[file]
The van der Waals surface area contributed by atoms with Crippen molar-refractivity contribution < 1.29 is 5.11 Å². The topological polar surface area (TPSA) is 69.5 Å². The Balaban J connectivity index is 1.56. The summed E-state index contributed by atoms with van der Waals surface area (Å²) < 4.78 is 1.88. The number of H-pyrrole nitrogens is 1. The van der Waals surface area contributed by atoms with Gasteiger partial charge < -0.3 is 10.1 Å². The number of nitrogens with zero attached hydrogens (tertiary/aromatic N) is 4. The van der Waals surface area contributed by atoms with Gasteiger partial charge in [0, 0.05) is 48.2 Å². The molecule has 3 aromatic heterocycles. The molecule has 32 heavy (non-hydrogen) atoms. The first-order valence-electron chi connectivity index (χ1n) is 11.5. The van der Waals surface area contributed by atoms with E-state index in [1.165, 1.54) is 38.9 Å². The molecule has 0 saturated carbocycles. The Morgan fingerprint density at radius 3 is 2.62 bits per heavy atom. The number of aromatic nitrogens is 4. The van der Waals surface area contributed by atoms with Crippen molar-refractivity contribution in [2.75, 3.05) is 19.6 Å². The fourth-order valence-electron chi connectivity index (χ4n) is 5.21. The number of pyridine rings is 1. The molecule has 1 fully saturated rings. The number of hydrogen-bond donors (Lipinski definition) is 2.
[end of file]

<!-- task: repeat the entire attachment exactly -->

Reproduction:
The van der Waals surface area contributed by atoms with Crippen molar-refractivity contribution < 1.29 is 5.11 Å². The topological polar surface area (TPSA) is 69.5 Å². The Balaban J connectivity index is 1.56. The summed E-state index contributed by atoms with van der Waals surface area (Å²) < 4.78 is 1.88. The number of H-pyrrole nitrogens is 1. The van der Waals surface area contributed by atoms with Gasteiger partial charge < -0.3 is 10.1 Å². The number of nitrogens with zero attached hydrogens (tertiary/aromatic N) is 4. The van der Waals surface area contributed by atoms with Gasteiger partial charge in [0, 0.05) is 48.2 Å². The molecule has 3 aromatic heterocycles. The molecule has 32 heavy (non-hydrogen) atoms. The first-order valence-electron chi connectivity index (χ1n) is 11.5. The van der Waals surface area contributed by atoms with E-state index in [1.165, 1.54) is 38.9 Å². The molecule has 0 saturated carbocycles. The Morgan fingerprint density at radius 3 is 2.62 bits per heavy atom. The number of aromatic nitrogens is 4. The van der Waals surface area contributed by atoms with Crippen molar-refractivity contribution in [2.75, 3.05) is 19.6 Å². The fourth-order valence-electron chi connectivity index (χ4n) is 5.21. The number of pyridine rings is 1. The molecule has 1 fully saturated rings. The number of hydrogen-bond donors (Lipinski definition) is 2.